Honduras is set to host one of the world’s most radical neo-liberal economic experiments under a plan to build from scratch the rules, roads and rafters of a “charter city” for foreign investors.
The Central American nation hopes the plan for model development zones, which will have their own laws, tax system, judiciary and police, will emulate the economic success of city states such as Singapore and Hong Kong.
But even as the government signed a “memorandum of understanding” with a group of international investors on Tuesday, opponents tried to lodge a suit at the supreme court for the arrangement to be declared illegal because the “state within a state” risked undermining national laws, sidestepping labour rights, worsening inequality and creating a modern-day enclave that impinged upon the territory of indigenous groups.
The Honduran president, Porfirio Lobo – a landowner from the rightwing National party – has given his full backing to the plan, which was inspired by US economic advisers.
During the signing ceremony, government officials said the initial $14m phase of the project would start in October and create 5,000 jobs in the first six months and 40 times that number in the future – a major incentive in a country where one in four of the workforce are unemployed.
[…] But the idea has provoked controversy in a country already suffering from one of the worst levels of inequality in the world.
Critics say it will allow a foreign elite to set up a low-tax, sympathetically regulated enclave where they can skirt labour standards and environmental rules.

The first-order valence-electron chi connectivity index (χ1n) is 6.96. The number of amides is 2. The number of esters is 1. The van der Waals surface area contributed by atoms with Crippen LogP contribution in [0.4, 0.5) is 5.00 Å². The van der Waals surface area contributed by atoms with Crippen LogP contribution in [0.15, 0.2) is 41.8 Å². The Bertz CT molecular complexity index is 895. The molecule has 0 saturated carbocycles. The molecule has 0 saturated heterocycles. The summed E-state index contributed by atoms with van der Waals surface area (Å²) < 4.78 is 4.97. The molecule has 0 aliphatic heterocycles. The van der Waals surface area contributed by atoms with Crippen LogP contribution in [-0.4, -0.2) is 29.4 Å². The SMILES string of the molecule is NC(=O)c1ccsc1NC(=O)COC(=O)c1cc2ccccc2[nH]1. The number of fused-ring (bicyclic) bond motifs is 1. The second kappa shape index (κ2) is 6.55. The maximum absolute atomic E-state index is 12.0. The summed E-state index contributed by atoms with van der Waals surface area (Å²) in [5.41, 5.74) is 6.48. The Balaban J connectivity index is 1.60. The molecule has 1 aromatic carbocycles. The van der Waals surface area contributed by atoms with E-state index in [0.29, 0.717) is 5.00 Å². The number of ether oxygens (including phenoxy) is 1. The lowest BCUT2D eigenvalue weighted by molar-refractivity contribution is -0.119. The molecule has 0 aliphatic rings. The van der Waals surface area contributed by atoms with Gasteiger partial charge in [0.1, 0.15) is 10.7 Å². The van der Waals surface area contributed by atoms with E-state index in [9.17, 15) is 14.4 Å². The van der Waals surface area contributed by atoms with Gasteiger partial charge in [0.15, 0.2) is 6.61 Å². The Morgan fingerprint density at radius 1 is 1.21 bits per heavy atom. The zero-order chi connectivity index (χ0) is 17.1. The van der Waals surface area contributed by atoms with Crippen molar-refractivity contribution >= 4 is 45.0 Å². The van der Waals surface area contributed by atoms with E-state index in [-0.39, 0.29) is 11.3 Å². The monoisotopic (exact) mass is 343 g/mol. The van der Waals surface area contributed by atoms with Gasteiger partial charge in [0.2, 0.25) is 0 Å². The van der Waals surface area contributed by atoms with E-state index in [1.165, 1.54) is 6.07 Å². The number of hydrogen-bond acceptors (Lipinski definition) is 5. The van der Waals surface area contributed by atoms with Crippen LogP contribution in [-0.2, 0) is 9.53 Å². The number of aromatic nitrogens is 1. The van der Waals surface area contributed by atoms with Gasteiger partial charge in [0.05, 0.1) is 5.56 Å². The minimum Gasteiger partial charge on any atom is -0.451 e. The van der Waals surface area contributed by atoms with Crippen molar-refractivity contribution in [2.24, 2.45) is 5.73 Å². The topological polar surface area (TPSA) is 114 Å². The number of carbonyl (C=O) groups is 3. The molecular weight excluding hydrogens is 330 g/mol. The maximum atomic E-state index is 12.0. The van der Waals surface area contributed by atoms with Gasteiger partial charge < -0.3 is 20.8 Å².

“This would violate the rights of every citizen because it means the cession of part of our territory to a city that would have its own police, its own juridical power, and its own tax system,” said Sandra Marybel Sanchez, who joined a group of protesters who tried to lodge an appeal at the supreme court.
Ismael Moreno, a correspondent for the leftwing Nicaraguan magazine Envio, compared the charter cities to the banana enclaves, which were run on behalf of a foreign elite. He also spelled out the environmental risks, particularly if one of the development sites is the Sico valley, an area of virgin forest on the Mosquito Coast.
The Guardian, Jonathan Watts: “Honduras to build new city with its own laws and tax system to attract investors”.
[…] Democracy is the current industry standard political system, but unfortunately it is ill-suited for a libertarian state. It has substantial systemic flaws, which are well-covered elsewhere, and it poses major problems specifically for libertarians:
1) Most people are not by nature libertarians. David Nolan reports that surveys show at most 16% of people have libertarian beliefs. Nolan, the man who founded the Libertarian Party back in 1971, now calls for libertarians to give up on the strategy of electing candidates! Even Ron Paul, who was enormously popular by libertarian standards and ran during a time of enormous backlash against the establishment, never had the slightest chance of winning the nomination. His “strong” showing got him 1.6% of the delegates to the Republican Party’s national convention. There are simply not enough of us to win elections unless we somehow concentrate our efforts.
2) Democracy is rigged against libertarians. Candidates bid for electoral victory partly by selling future political favors to raise funds and votes for their campaigns. Libertarians (and other honest candidates) who will not abuse their office can’t sell favors, thus have fewer resources to campaign with, and so have a huge intrinsic disadvantage in an election. […]
Cato Unbound, Patri Friedman, April 6th, 2009: “Beyond Folk Activism”.